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also about dr. letter.... well at least his opinion is based on something in my record.... the C+P doctor just states that he couldn't find a high impact injury in my records. so, one doc say's yes because of records he sees and the other doc say"s no because of records he doesnt see.

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i can see already that im having a problem with mapping out this issues and points. could someone please ask me about the first step of mapping in the way of a question as if you are the va and im the applicant . like. what part comes first in showing the dot to dot process...

lets role play:

im applying for bilateral hip stain. so what do i need to show that i should be service connected for hip strain ?

Edited by paulcolrain (see edit history)
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i have a new fear.. though i believe that physical training in service is what created the injury. the muscles the ligaments in my hips got injured because of numuris non- specific traumas to my hips/

i was always relying on continuity of symptomology. 1)inservice diagnose 2) post service diagnose.

now with this walker the bva is deciding this :

If there is no evidence of a chronic condition during service or an applicable presumptive period, then a showing of continuity of symptomatology after service may serve as an alternative method of establishing a service connection claim. 38 C.F.R. § 3.303(b) (2014). Continuity of symptomatology may be established if a claimant can demonstrate (1) that a condition was noted during service; (2) evidence of post- service continuity of the same symptomatology and (3) medical or, in certain circumstances, lay evidence of a nexus between the present disability and the post-service symptomatology. Evidence of a chronic condition must be medical, unless it relates to a condition to which lay observation is competent. If service connection is established by continuity of symptomatology, there must be medical evidence that relates a current condition to that symptomatology. Continuity of symptomatology applies only to those conditions explicitly recognized as chronic. 38 C.F.R. § 3.309(a) (2014); Walker v. Shinseki, 708 F.3d 1331 (Fed. Cir. 2013).

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this is a great article for me i think it shows nexus plus it backs up my primary care doctor saying activity as a solider contributed.........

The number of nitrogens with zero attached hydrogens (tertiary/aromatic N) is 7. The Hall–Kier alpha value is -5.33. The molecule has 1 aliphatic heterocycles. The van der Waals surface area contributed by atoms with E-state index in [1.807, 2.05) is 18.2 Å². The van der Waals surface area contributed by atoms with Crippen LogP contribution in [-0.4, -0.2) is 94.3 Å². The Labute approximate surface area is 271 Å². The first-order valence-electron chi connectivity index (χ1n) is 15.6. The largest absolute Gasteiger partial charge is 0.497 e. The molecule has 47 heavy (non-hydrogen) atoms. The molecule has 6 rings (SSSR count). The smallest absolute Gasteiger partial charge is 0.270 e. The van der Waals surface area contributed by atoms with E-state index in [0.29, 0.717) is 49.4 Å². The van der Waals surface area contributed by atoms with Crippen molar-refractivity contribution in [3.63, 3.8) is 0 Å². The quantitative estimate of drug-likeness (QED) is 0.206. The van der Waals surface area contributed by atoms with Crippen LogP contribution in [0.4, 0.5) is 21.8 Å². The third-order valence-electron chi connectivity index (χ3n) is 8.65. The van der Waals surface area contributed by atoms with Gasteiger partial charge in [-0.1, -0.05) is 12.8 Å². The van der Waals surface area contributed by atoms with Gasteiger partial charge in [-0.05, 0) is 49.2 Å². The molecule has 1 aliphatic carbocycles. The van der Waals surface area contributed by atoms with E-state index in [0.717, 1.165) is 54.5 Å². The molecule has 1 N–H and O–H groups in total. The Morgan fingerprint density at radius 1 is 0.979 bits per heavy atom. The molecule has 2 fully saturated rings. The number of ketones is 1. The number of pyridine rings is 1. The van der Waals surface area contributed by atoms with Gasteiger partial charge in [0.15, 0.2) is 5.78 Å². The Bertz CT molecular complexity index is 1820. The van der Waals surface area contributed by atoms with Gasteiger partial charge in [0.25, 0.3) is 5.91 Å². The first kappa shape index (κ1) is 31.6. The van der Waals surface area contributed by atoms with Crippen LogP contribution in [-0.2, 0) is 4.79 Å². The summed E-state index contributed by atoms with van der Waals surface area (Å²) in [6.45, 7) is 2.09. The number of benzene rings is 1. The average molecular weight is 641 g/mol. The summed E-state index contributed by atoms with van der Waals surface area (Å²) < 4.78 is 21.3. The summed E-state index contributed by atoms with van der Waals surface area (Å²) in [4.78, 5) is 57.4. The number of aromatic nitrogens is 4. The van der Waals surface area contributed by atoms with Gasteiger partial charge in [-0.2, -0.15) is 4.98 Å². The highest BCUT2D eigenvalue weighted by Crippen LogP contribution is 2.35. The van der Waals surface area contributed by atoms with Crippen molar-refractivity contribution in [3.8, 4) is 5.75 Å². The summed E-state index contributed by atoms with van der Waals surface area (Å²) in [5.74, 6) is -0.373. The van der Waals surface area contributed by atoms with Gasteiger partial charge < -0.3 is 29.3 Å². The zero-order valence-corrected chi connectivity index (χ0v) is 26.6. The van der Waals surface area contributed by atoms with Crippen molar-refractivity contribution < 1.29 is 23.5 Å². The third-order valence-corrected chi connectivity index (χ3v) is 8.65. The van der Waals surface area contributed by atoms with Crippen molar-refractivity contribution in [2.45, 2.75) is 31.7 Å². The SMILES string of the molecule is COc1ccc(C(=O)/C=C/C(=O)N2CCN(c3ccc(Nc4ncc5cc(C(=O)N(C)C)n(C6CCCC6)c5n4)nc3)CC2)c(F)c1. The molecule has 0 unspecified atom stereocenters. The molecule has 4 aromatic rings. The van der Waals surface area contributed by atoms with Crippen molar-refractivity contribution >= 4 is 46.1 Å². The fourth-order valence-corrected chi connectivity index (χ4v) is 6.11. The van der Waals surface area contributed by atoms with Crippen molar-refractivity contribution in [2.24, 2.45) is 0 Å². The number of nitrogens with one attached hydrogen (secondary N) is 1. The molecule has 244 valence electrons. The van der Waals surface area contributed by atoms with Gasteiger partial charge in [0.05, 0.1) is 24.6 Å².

Epidemiology of injuries associated with physical training among young men in the army. JONES, BRUCE H.; COWAN, DAVID N.; TOMLISON, J. PITT; ROBINSON, JOHN R.; POLLY, DAVID W.; FRYKMAN, PETER N.
icon-minus.gif Abstract

JONES, B. H., D. N. COWAN, J. P. TOMLINSON, J. R. ROBINSON, D. W. POLLY, and P. N. FRYKMAN. Epidemiology of injuries associated with physical training among young men in the army. Med. Sci. Sports Exerc., Vol. 25, No. 2, pp. 197-203, 1993. It is widely acknowledged that musculoskeletal injuries occur as a result of vigorous physical activity and exercise, but little quantitative documentation exists on the incidence of or risk factors for these injuries. This study was conducted to assess the incidence, types, and risk factors for training-related injuries among young men undergoing Army infantry basic training. Prior to training we evaluated 303 men (median age 19 yr), utilizing questionnaires and measurements of physical fitness. Subjects were followed over 12 wk of training. Physical training was documented on a daily basis, and injuries were ascertained by review of medical records for every trainee. We performed univariate and multivariate analyses of the data. Cumulative incidence of subjects with one or more lower extremity training related injury was 37% (80% of all injuries). The most common injuries were muscle strains, sprains, and overuse knee conditions. A number of risk factors were identified, including: older age, smoking, previous injury (sprained ankles), low levels of previous occupational and physical activity, low frequency of running before entry into the Army, flexibility (both high and low), low physical fitness on entry, and unit training (high running mileage).

©1993The American College of Sports Medicine